Fake news saying CBCP condemns death of Maute leaders circulates online

MANILA, Philippines — The Catholic Bishops’ Conference of the Philippines became the latest target of fake news after a false report that it denounces the killing of the leaders of the Islamic State-linked Maute group went viral on social media.

“Once more, CBCP is the hapless victim of fake news. Going viral on social media is a ‘report’ that CBCP regrets the killing of Messrs. [Isnilon] Hapilon and [Omar] Maute,” CBCP President Socrates Villegas said in a statement.

Facebook pages such as Rodrigo Duterte Supporters and Charotism, among others circulated that Villegas condemns the death of Hapilon and Maute who were killed in action on Monday.

WATCH: Metro Manila churches ring bells for thousands killed in drug war

According to the false report, Villegas said that the brutal killing of the two leaders is “a solid evidence that EJK is alive in the country” and the photos of them lifeless—especially that of Omar—should have not been shown to the public.

It also included a fake quote from Villegas that read: “Sana man lang binigyan nila ng konting respeto yong bangkay ng tao. Binaril e sa ulo pa, pwede namang sa katawan para ma-minimize ang damage (We should’ve at least given his cadaver a little respect. He (Omar) was shot in the head. They could’ve shot him in the body to minimize damage).”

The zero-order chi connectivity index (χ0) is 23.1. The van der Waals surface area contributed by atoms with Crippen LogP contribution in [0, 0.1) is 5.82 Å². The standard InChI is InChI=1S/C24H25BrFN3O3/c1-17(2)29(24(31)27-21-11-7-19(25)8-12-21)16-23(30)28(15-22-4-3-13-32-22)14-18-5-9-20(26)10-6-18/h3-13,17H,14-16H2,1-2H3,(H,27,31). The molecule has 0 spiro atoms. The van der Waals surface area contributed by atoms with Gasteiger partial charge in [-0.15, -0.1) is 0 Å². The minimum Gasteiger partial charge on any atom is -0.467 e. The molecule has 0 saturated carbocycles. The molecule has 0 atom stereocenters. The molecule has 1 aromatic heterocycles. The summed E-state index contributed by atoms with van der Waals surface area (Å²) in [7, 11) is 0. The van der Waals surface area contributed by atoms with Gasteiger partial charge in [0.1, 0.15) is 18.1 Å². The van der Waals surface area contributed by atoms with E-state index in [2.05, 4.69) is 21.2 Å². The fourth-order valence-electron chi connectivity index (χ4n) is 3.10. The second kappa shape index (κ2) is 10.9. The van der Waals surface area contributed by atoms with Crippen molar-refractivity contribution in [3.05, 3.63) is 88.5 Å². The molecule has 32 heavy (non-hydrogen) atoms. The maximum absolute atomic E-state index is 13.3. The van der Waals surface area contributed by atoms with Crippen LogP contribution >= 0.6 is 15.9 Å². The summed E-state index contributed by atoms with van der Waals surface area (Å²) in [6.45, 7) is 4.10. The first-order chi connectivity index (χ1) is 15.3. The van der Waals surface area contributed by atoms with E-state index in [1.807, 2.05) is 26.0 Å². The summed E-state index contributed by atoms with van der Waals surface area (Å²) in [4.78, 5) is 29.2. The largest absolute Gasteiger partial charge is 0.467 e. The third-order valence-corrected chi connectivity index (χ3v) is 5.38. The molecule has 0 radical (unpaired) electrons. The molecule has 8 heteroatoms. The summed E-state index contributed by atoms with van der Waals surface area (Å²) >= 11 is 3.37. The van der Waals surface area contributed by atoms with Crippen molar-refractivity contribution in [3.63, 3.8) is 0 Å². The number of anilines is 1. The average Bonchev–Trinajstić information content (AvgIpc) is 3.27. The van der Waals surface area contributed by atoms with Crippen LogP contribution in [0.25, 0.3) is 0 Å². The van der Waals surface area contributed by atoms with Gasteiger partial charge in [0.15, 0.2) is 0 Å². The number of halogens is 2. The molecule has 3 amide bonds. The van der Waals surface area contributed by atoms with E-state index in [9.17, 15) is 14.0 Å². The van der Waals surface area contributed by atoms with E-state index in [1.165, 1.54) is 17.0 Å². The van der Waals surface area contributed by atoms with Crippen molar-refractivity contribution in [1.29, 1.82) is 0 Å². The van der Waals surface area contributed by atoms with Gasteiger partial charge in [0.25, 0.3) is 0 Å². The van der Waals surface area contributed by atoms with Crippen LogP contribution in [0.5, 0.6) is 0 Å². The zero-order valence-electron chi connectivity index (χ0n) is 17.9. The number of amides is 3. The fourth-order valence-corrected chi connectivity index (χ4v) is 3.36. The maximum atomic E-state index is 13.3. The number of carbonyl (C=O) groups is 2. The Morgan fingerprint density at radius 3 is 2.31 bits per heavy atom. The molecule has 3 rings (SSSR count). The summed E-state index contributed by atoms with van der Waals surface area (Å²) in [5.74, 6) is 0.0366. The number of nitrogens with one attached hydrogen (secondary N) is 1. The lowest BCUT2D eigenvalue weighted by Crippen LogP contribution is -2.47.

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The Lingayen-Dagupan archbishop said CBCP never made such statement.

“On the contrary we laud the gallantry of our soldiers and their heroic efforts to free Marawi. We will gladly join government in rebuilding the city in the measure we are able,” Villegas said.

He added: “We pray for all the dead and for lasting peace in Mindanao.”


— CBCPNews (@cbcpnews) October 17, 2017

Last June, the CBCP released a pastoral exhortation against fake news where Villegas asked the faithful to help stop its spread, especially on social media.

According to the letter, fake news does not only offend the orientation of human intellect to the truth but it is also a sin against charity.

“Alternative facts and fake news engender faulty decisions many times with disastrous long-term consequences to persons and to communities,” Villegas said.

READ: Spreading fake news is a sin — Santos

Before issuing the pastoral letter against fake new, CBCP published its Pastoral Guidelines on the Use of Social Media with an appendix on websites “carrying fake or unverified contents.”

Some of the bishops themselves have been victimized by fake news and offensive memes in social networking sites especially during the time President Rodrigo Duterte was slamming the Church for its stance against killings in his drug war.

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